If neither foes nor loving friends can hurt you,
    If all men count with you, but none too much;
If you can fill the unforgiving minute
    With sixty seconds’ worth of distance run,   
Yours is the Earth and everything that’s in it,   
    And—which is more—you’ll be a Man, my son!


Wednesday, March 26, 2014


If you know me but at all, you'll know I'm not one for waxing philosphical up front.  You are much more likely to find me in the back, making self-deprecating comments or gently (ish) mocking ones.  I generally like to couch my stories in hyperbole and my advice in humor.  However, today I was hit with an idea that is not very funny, nor is it very snarky.  It's just a bit honest and corny.  But I can admit that. 

I have been trying to change the way we eat for a while now, moving towards eliminating artificial dyes and processed foods as much as possible without going crazy.  It can get to be a bit like going down the rabbit hole, where you look up and realize that you are drinking a Diet Dr. Pepper while trying to decide if you should grind your own organic wheat, and maybe you should start fermenting things for probiotic benefit, too.   While I was doing all the googling, though, I read this from Heavenly Homemakers and it struck me.

"Nourishment.  I needed nourishment.  My family needed nourishment."

There are many choices I make for my family, from what to feed them to what to read to them, what I teach them about God and about life.  Every one of those choices has the potential to nourish my family.   If I ask myself before each action I take (or let's be honest, if I just ask it when I remember to) "Will this nourish them?"  I will be changing so much about how I view my role as Wife, Mother, and Friend.  Will the dinner I make tonight nourish their body?  Not "Will it harm them?", but "Will it nourish them?"  Will the book I read to them before bed nourish their mind?  Will the story reach out and grab them and make them think more of their own thoughts, deeper and deeper?  I can teach them about God in terms that make them fearful or judgemental, or I can nourish them with the Word that tells my children that the Almighty loves them and expects great things from them.  I can plant the seeds of love for the outdoors and watch as God's nature nourishes and quiets their souls.  I can speak words of nourishment to my husband and not words that question his decisions or his plans.  I can encourage friends and speak words of nourishment to them, not words that tear them or their choices down.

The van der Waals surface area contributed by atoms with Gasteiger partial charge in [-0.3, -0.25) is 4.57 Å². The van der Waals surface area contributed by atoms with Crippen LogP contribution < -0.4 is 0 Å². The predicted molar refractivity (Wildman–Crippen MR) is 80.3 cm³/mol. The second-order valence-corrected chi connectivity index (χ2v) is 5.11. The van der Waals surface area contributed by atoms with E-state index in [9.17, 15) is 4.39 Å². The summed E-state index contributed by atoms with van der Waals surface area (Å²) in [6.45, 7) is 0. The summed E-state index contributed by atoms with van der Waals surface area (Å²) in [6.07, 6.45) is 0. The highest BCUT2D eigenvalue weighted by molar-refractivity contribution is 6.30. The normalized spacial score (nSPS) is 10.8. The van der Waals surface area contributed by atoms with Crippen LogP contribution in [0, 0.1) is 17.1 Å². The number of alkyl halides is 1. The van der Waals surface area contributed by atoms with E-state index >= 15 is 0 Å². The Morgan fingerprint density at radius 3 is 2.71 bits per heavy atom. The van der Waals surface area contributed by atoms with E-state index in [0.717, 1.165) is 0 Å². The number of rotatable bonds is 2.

Funny enough, I can do these things while still being myself and making jokes in the back of the room.  I can do these things and know that asking myself constantly "Is this nourishing?" is the height of mawkish sentimentality, but do it anyway because it makes life better.

It's a change, though, viewing my role in positive terms. 

I think as parents, spouses and friends we often view ourselves and wonder if we are screwing it up.  If we are screwing "them" up, whoever they may be.  We wonder if the food we serve is going to give them cancer later, if the books we read will make them smart enough, if the tv we let them watch will make them have ADD, if our words will echo in their minds as they go about their day - and not in a good way.  Imagine if we stopped doing that, though.  If we viewed our actions and our words as nourishment and we tried to make them that as often as possible, we could do so much more than worry.  Walking around our homes and jobs trying to nourish, instead of trying to Not Screw Up.  

I think I'll give that a go.  I'll tell you you are doing a good job, I'll read books to my kids that are engaging and that make them think.   I'll make food that makes them feel better and I'll speak words that aren't meant to hurt hearts.  I will endeavor to build up strong and not worry that the building will fall if I make a misstep.

I will nourish. 


Recognize, though, if you walk up to me and ask me if I'm being "Nourishing" I will hit you.  And then nourish you with a band-aid and neosporin :)

Tuesday, March 18, 2014

Unsinkable, Unsinkable How Do You School?

I often wonder how other people homeschool and what materials they use.  Some of it is plain curiosity and some of it is hoping they have the Holy Grail Curriculum/Methodology that will enable me to make my children into absolute prodigies.  For what it's worth, that probably doesn't exist, but I still like to look, just in case.  So for the curious, here is what our days look like.  

Morning Time:

In an ideal world, we begin our mornings after breakfast around 9am, all clean clothed and teeth brushed.  We sit on the couch snuggled together and start with a prayer.  More often than not, though, half of us are still in pajamas, the other half are still eating breakfast and I'm yelling at everyone to "Sit Your Butts On The Couch Or Else!", running around trying to keep the little kids occupied and the big kids engaged, a bit like Whack-A-Mole.  Regardless of the pace, though, we start with a prayer and we do a little memory work (we're memorizing pronouns at the moment, as well as a couple of poems and bible verses), and I read from a few books.